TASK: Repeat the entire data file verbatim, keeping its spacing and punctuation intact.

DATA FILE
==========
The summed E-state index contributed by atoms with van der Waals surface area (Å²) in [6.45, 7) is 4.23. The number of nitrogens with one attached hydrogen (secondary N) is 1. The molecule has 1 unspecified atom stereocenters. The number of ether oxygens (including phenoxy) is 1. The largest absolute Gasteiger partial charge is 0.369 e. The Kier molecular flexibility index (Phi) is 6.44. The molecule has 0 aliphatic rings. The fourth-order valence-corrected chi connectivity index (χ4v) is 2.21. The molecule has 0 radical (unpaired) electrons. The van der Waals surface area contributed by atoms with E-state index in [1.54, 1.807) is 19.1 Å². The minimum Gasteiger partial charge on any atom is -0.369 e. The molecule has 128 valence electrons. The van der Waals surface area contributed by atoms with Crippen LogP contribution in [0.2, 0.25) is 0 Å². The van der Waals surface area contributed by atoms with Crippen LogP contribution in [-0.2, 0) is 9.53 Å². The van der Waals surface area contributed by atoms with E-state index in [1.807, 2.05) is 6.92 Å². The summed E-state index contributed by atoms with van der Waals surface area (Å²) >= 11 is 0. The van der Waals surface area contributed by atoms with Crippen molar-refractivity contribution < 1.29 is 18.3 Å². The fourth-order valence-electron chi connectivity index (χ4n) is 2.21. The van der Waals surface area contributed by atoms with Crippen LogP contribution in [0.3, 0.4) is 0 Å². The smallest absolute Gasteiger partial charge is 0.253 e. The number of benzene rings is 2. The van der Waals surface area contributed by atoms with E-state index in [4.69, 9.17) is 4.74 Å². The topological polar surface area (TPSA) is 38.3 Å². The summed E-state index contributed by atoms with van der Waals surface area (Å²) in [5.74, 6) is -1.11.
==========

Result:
The summed E-state index contributed by atoms with van der Waals surface area (Å²) in [6.45, 7) is 4.23. The number of nitrogens with one attached hydrogen (secondary N) is 1. The molecule has 1 unspecified atom stereocenters. The number of ether oxygens (including phenoxy) is 1. The largest absolute Gasteiger partial charge is 0.369 e. The Kier molecular flexibility index (Phi) is 6.44. The molecule has 0 aliphatic rings. The fourth-order valence-corrected chi connectivity index (χ4v) is 2.21. The molecule has 0 radical (unpaired) electrons. The van der Waals surface area contributed by atoms with E-state index in [1.54, 1.807) is 19.1 Å². The minimum Gasteiger partial charge on any atom is -0.369 e. The molecule has 128 valence electrons. The van der Waals surface area contributed by atoms with Crippen LogP contribution in [0.2, 0.25) is 0 Å². The van der Waals surface area contributed by atoms with Crippen LogP contribution in [-0.2, 0) is 9.53 Å². The van der Waals surface area contributed by atoms with E-state index in [1.807, 2.05) is 6.92 Å². The summed E-state index contributed by atoms with van der Waals surface area (Å²) >= 11 is 0. The van der Waals surface area contributed by atoms with Crippen molar-refractivity contribution < 1.29 is 18.3 Å². The fourth-order valence-electron chi connectivity index (χ4n) is 2.21. The van der Waals surface area contributed by atoms with Crippen LogP contribution in [0.3, 0.4) is 0 Å². The smallest absolute Gasteiger partial charge is 0.253 e. The number of benzene rings is 2. The van der Waals surface area contributed by atoms with E-state index in [4.69, 9.17) is 4.74 Å². The topological polar surface area (TPSA) is 38.3 Å². The summed E-state index contributed by atoms with van der Waals surface area (Å²) in [5.74, 6) is -1.11.